Sponsored by the Feminist Research Network (FRN) and the Material Ecologies Research Network (MeCo), Beyond The Human began with an acknowledgement of the Dharawal, Wadi Wadi and Yuin nations by the Executive Dean of the Faculty of Law Humanities and the Arts, Professor Amanda Lawson.
Longhorn sheep in north America are often depicted as hyperaggressive and compulsorily heterosexual in documentary media. So Philip Armstrong –a distinguished animal studies scholar from the University of Canterbury, sought to queer the Darwinian genealogy of this heteronormative, patriarchal orthodoxy. Philip’s forthcoming book Sheep (Reaktion 2016) develops the ethological, cultural and historical resonances of the sheep.
With Annie Potts, Philip is co-Director of the New Zealand Centre for Human-Animal Studies based at the University of Canterbury, Christchurch. Annie explored the rich trajectory of the gendering of chickens and productively unsettled this genealogy by calling on Baba Yaga, the Eastern European grandmother figure, whose ambivalence gives agency back to the chicken. Among many revelations, we learned how re-wilded cocks will companionably ‘dance’ with one another and only fight to the death when forced by humans.
LHA’s Animal Studies Journal is pleased to announce that Annie Potts and Philip Armstrong will join ASJ as Associate Editors, alongside Michael Griffiths and under the Editorship of Melissa Boyde.
An exciting panel of emerging animal studies voices took place between Annie and Philips’ respective talks. Donelle Gadenne presented an evocative narration of the production of patriarch masculinity through two recent fishing narratives, while Roslyn Appleby drew a trajectory through shark representations and the distractions they provide from masculinist geopolitical agendas, from World War II through the Vietnam War—a timely lesson for the politics of the sharks at risk of being made killable by calls for culling in Northern NSW.
Fiona Probyn-Rapsey followed Annie’s talk on chickens with five propositions on the gendering and marginalisation of animal studies within feminist studies. Her propositions culminated in the idea that feminism can only ambivalently reclaim the crazy cat lady – a figure circulating from popular culture to urban legend – to deauthorise feminist-animal studies intersectionality.
Rosemary Clareehan brought discourse analysis to the phenomena of Vegan v-blogs on youtube. Muhammad Kavesh integrated masculinity and animality into a cultural anthropological account of the gendering of dogfighting and cockfighting in Pakistan. And, on the same panel, Hayley Singer – a powerful emerging voice in the field – introduced questions of writing as animal through subversion of carnophallogocentric discourse with her reading of Deborah Levy’s 1997 novel Diary of a Steak.
The first day of the conference was rounded out by a magnificent panel spanning performance, photographic practice and curatorial attention to urgent ecologies. Peta Tait, the author of numerous works on performance and empire, but, most recently, the animal oriented “Fighting Nature: Travelling menageries, animal acts and war shows” (Sydney U. P. 2015) gave a talk which surveyed three works at the intersection of settler colonialism and animality, and culminated most evocatively in a close visual reading of Gamilaroi artist r e a’s most recent work, which plays with the trope of the hunted Indigenous women through paint – red, white and blue on Victorian garb. Fiona Edmonds Dobrijevich theorised her practice of ocean swimming with whale sharks, often at night, through Nietzschean vitality. Finally, MeCo collective member Su Ballard drew on her ongoing work on urgent ecologies to think naturecultures, extinction and scale through Diana Thaters work on dung beetles that navigate by the milky way, and Shannon Te Ao’s installation work.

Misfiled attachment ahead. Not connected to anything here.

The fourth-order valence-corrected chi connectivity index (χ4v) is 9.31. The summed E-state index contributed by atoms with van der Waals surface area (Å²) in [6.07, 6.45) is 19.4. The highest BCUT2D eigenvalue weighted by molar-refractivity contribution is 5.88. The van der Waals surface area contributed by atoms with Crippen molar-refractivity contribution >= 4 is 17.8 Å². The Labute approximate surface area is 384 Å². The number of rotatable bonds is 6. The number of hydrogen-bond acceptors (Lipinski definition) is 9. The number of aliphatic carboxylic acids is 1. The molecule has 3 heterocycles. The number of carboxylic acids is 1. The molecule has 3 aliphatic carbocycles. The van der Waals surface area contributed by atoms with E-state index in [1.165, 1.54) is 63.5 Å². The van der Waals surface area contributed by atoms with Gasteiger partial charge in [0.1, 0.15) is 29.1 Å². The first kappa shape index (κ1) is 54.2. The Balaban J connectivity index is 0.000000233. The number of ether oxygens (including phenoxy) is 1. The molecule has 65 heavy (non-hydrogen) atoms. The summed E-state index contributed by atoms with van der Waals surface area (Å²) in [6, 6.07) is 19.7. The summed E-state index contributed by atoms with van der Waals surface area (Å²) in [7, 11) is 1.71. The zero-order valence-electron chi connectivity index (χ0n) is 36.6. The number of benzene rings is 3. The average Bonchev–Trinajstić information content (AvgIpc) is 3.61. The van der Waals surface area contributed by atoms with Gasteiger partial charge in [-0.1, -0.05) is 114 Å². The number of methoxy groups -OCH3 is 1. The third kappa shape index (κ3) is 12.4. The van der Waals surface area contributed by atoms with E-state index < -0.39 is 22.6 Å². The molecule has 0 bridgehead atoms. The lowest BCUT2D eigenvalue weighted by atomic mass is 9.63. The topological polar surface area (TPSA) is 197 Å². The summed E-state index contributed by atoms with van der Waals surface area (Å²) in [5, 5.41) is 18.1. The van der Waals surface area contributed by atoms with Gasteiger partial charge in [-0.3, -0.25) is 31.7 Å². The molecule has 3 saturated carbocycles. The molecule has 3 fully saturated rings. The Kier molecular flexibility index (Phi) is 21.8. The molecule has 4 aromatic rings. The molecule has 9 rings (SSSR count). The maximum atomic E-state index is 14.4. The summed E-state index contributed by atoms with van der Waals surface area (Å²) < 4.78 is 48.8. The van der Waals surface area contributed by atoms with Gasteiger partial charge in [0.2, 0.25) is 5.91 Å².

Day two began with the MeCo Lecture by Activist/Artist/Academic Yvette Watt. Yvette showed that the personal remains the political even as it works from micro to macro scales and in reverse. She did so by contrasting her trajectory in her art practice as she moved over thirty years from activism to academia. Yvette’s activism crystallised into a profound series of artworks, her photographic Factory Farm series, which reveals the exterior of sites of intensive factory farms. The boundaries of her practice tessellate anew in the work Duck Lake – a collaboration of artists, choreographers, dancers and activists. The project includes a performance of Swan Lake which will be staged at the opening of the (legal) duck shooting season at World Heritage listed Moulting lagoon in Tasmania, an important bird area.
The afternoon of the conference’s second day then broke out into a pedagogically informed sharing environment as Philip and Annie chaired respective sessions. Philip’s session focused on key issues in teaching animal studies and culminated in a group reading of Angela Singer’s work Chilled Lamb (2003) and the politics of animal trophies and art collecting.
Annie’s session focalized an account of teaching Human-Animal Studies through a retrospective consideration of the work of Carol Adams. Fay Wray, the “animalized woman” and King Kong the “humanized animal,” opened participants to the complexity of Adams’s open taxonomy of animals and gender.
Attendance at the symposium peaked at over 50 for a number of the papers and overall we were encouraged by the representation of UOW staff and students, especially from TAEM, and the number of people who travelled to attend. It was rewarding to hear from so many attendees that the symposium and masterclass had provided a much needed context and support for their developing interest in animal studies, both in their research and curriculum development.
Report by the Organising Collective:
Melissa Boyde, Rachel Carr, Nicky Evans, Mike Griffiths, Alison Moore and Colin Salter
MECO and FRN